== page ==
The celebrated Halo2 launch viral earned Edelman a lot of recognition as viral marketer. Of course you have to ask yourself: Was it the genius of the campaign or is it the popular game itself that created the hype? Is the next guy that releases a “secret pic” of the next iPhone a marketing prodigy or another dude that rides the wave? Words from the head of a company that organized one of the most talked about undercover corporate viral campaigns in 2005. Okay, viral marketing. Fair enough. Virals are funny after all, aren’t they? Funny doesn’t need to obey those serious standards. And funny has nothing to do with those high ethical standards.
Yet in the light of the first Wal-Mart scandal, then the consumerist flap and the second Wall-Mart scandal; in the light of how Richard Edelman reacted, one might start having doubts about the veracity of those ethical claims. After the first scandal made it to the front page of the New York Times, Edelman decided that the best way to deal with the fiasco was to shoot back at “the main stream media”. Richard Edelmann:
Today’s front page story […] of the New York Times by Michael Barbaro titled “Wal-Mart Enlists Bloggers in Its Public Relations Campaign” is the latest in a series of articles in mainstream media that criticize bloggers for questionable ethics.
Acting as if he defend the bloggers against the New York Times—while actually it’s not the bloggers that are under fire but Edelman himself… This is PR Karate at its best.
Everything Going Just as I Have Foreseen
Manipulation doesn’t work when you deal with collective intelligence. You need to be genuine when you expose your self to the communicating Internet meta-brains. If you act like you go with the revolution because you want to cash in, if you believe you can “use” the new technology for PR-purposes, you might fool the uncles at Wal-Mart and Microsoft, but you are not fooling us. Not three times. The result of this is a PR fiasco that hurts both the public, your clients and the business of all of us that work in communication:
According to a recent report by Shel Holtz, Richard Edelman blames the fiasco on the fact that senior members of his team were not very experienced in social media. Then why were they assigned to an account that was social media driven? Or why weren’t those individuals properly educated on the ethics of social media prior to leading their client into a firestorm? Sounds like a company that knows how to talk but hasn’t yet learned how to walk.
Thing is: New technology is not to be used for PR, new technology is PR. You are probably going to use this in your next PowerPoint presentation, but before you do that, please consider this: The public doesn’t need an intermediate to influence or steer its relations. The public forms its own opinion. If you want to be part of the public relation network that is the Internet, and if you want to teach multinationals how to communicate online, first learn how to do a state-of-the-art website for yourself.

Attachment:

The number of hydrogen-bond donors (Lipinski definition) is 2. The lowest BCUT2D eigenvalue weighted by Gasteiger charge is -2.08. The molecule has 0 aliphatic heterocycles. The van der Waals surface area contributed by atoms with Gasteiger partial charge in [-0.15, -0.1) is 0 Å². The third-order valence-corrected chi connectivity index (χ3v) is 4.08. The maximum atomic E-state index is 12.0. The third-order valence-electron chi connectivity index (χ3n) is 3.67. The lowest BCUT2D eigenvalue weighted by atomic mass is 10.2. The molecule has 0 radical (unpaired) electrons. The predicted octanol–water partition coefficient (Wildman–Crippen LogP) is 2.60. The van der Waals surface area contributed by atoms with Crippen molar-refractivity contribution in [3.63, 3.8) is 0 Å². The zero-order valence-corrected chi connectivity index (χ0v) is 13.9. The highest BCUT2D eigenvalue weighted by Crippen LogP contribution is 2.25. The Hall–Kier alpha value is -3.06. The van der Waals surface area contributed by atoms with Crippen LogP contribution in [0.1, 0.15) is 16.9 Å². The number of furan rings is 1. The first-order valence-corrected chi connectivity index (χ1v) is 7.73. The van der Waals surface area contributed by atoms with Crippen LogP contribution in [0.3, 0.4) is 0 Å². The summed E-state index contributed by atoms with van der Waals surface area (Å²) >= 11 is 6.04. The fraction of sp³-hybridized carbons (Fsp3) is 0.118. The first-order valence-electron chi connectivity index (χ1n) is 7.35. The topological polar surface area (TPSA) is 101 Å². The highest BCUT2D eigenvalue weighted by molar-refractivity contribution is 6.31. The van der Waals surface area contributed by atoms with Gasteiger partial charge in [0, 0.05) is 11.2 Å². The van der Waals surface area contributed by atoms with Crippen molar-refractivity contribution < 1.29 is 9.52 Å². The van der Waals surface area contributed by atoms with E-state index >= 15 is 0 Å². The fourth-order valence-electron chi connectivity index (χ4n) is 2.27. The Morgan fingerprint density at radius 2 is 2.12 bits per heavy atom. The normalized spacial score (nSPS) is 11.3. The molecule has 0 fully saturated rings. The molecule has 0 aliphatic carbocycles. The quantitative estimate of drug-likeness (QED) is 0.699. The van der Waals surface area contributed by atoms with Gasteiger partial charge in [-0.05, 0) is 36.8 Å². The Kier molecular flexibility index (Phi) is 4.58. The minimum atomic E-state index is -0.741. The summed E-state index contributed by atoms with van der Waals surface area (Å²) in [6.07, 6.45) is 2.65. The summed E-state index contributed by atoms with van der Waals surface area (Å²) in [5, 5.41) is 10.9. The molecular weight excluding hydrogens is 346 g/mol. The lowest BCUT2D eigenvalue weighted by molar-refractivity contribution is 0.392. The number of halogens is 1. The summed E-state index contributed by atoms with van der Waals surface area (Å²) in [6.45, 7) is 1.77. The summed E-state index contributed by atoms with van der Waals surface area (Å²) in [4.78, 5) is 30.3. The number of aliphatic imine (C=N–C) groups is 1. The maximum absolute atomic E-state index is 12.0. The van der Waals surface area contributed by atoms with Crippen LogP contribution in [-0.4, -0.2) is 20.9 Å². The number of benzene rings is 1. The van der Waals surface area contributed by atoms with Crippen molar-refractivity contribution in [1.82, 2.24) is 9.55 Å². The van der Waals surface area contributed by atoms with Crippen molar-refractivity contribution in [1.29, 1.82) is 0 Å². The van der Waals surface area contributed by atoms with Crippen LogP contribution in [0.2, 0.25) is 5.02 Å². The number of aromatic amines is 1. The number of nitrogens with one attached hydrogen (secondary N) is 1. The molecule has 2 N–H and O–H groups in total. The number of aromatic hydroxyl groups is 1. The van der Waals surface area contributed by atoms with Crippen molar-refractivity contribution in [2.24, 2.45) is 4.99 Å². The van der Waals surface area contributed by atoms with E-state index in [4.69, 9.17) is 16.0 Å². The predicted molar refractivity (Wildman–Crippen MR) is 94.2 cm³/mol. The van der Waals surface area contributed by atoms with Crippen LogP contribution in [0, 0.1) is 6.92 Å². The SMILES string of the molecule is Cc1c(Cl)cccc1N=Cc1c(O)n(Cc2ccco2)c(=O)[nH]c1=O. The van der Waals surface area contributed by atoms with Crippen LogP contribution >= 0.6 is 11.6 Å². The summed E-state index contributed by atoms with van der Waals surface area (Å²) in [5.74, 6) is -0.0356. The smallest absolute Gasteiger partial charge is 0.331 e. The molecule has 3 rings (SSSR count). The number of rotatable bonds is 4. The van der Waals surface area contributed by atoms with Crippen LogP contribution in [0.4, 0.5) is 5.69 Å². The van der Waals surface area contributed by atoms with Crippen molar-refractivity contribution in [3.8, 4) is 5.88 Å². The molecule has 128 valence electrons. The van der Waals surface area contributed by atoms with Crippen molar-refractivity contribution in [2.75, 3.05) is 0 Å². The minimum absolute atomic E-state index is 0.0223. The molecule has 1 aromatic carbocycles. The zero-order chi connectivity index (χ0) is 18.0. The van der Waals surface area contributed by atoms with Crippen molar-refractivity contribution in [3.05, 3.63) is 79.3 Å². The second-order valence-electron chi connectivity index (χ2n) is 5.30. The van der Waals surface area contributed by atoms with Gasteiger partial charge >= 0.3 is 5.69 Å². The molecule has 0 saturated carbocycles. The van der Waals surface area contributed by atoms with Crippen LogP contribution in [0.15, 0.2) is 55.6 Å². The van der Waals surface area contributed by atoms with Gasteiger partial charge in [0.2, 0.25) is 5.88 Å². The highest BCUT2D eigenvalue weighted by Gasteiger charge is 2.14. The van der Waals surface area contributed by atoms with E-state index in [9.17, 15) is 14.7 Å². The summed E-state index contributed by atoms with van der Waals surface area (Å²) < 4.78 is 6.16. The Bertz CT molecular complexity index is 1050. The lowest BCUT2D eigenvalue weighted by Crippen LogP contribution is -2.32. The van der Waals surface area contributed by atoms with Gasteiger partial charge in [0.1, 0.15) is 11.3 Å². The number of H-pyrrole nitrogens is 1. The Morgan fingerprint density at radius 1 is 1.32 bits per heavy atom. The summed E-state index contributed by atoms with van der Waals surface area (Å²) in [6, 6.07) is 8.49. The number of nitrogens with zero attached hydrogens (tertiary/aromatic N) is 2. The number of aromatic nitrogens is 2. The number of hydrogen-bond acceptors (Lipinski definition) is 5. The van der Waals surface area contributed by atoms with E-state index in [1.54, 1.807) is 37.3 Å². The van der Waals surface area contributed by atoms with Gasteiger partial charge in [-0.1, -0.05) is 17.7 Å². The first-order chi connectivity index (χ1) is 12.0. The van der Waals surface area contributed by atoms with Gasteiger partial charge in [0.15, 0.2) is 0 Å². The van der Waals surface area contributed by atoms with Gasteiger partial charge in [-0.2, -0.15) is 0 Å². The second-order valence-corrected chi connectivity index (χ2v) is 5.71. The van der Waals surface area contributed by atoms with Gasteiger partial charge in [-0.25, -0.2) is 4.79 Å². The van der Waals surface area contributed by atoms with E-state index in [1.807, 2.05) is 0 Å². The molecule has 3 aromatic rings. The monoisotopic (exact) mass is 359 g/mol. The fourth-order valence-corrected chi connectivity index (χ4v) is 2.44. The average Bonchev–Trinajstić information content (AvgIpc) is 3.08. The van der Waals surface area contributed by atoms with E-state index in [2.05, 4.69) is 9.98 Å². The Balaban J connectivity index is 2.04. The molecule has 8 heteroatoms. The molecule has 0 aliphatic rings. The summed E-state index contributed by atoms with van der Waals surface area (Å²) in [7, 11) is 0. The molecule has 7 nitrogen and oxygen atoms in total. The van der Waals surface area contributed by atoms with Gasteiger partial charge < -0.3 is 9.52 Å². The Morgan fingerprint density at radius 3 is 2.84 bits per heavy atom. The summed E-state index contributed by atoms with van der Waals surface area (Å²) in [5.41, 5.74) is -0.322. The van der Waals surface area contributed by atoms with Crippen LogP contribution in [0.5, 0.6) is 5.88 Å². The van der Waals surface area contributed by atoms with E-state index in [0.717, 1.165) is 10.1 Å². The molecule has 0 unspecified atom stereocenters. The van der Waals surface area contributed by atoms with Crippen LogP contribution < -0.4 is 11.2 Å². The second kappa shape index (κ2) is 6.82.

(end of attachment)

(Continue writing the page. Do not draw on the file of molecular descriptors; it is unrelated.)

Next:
Let your clients communicate more openly on their own websites, not because Robert Scoble told you so the very first time you tried to fool us, but because this is how the medium works.
The Walk and the Talk: Edelman’s Website
And the ice they walk on gets even thinner when you look at Edelman’s website. It’s an unreadable, unstructured patchwork. It looks, feels and works like a pagemaker do-it-yourself home shop product. Well, it doesn’t need to look professional, but you could at least make sure that your website is usable. Your blog entries are overlong, self referential testimonials of corporate boredom, an unscannable desert of letters. We have a hard time going through those small text lines of glossy words and letters.
It’s a mystery how this low-end website is able to convey any professionalism to internationals like Shell and Microsoft. It’s a mystery how Technorati could agree to team up with such an anti-technorati. Money? Due to the media hype, Technorati’s traffic jumped up as soon as Technorati and Edelmann teamed up. It had no major effect on edelman.com:
What Can We Do?
Can we trust trust Technorati? Can we trust an open service that teams up with the world’s biggest PR company? Strumpette thinks:
[…] we are calling for an independent audit of Technorati and the Edelman-Technorati deal. It is in the wake of continuing concerns over the operations at Technorati, dramatically compounded by Edelman’s public admissions to the recent scandal for corrupting the blogosphere, that this is now an imperative. We hope the blogosphere joins us in demanding that the audit take place immediately.
The problem with Strumpette’s suggestion is that this is not going to happen. iA is close to quitting its Technorati account and calling out a boycott. The uneven relationship destroys the trust in one of the blogosphere’s key tools. We’ll wait for our reader’s reaction.
The only long-term solution we see is that Technorati stops this nonsense or someone else will come up with a different, independent service to replace Technorati.